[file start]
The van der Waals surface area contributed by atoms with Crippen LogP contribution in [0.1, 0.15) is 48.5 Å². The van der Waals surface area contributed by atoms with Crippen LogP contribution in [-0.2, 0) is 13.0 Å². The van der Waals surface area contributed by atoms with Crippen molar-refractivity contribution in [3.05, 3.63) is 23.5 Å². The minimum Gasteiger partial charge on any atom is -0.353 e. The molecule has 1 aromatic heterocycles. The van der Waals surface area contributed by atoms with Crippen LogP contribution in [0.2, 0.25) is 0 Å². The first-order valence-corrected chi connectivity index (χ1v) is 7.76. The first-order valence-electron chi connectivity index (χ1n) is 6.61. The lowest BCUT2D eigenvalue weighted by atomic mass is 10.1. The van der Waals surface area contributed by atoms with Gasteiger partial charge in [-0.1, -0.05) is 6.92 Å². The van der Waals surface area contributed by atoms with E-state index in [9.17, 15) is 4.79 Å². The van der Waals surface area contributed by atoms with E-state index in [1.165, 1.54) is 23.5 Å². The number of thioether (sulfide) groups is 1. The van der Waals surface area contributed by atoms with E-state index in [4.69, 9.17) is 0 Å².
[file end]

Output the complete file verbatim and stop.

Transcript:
The van der Waals surface area contributed by atoms with Crippen LogP contribution in [0.1, 0.15) is 48.5 Å². The van der Waals surface area contributed by atoms with Crippen LogP contribution in [-0.2, 0) is 13.0 Å². The van der Waals surface area contributed by atoms with Crippen molar-refractivity contribution in [3.05, 3.63) is 23.5 Å². The minimum Gasteiger partial charge on any atom is -0.353 e. The molecule has 1 aromatic heterocycles. The van der Waals surface area contributed by atoms with Crippen LogP contribution in [0.2, 0.25) is 0 Å². The first-order valence-corrected chi connectivity index (χ1v) is 7.76. The first-order valence-electron chi connectivity index (χ1n) is 6.61. The lowest BCUT2D eigenvalue weighted by atomic mass is 10.1. The van der Waals surface area contributed by atoms with Gasteiger partial charge in [-0.1, -0.05) is 6.92 Å². The van der Waals surface area contributed by atoms with E-state index in [9.17, 15) is 4.79 Å². The van der Waals surface area contributed by atoms with E-state index in [1.165, 1.54) is 23.5 Å². The number of thioether (sulfide) groups is 1. The van der Waals surface area contributed by atoms with E-state index in [4.69, 9.17) is 0 Å².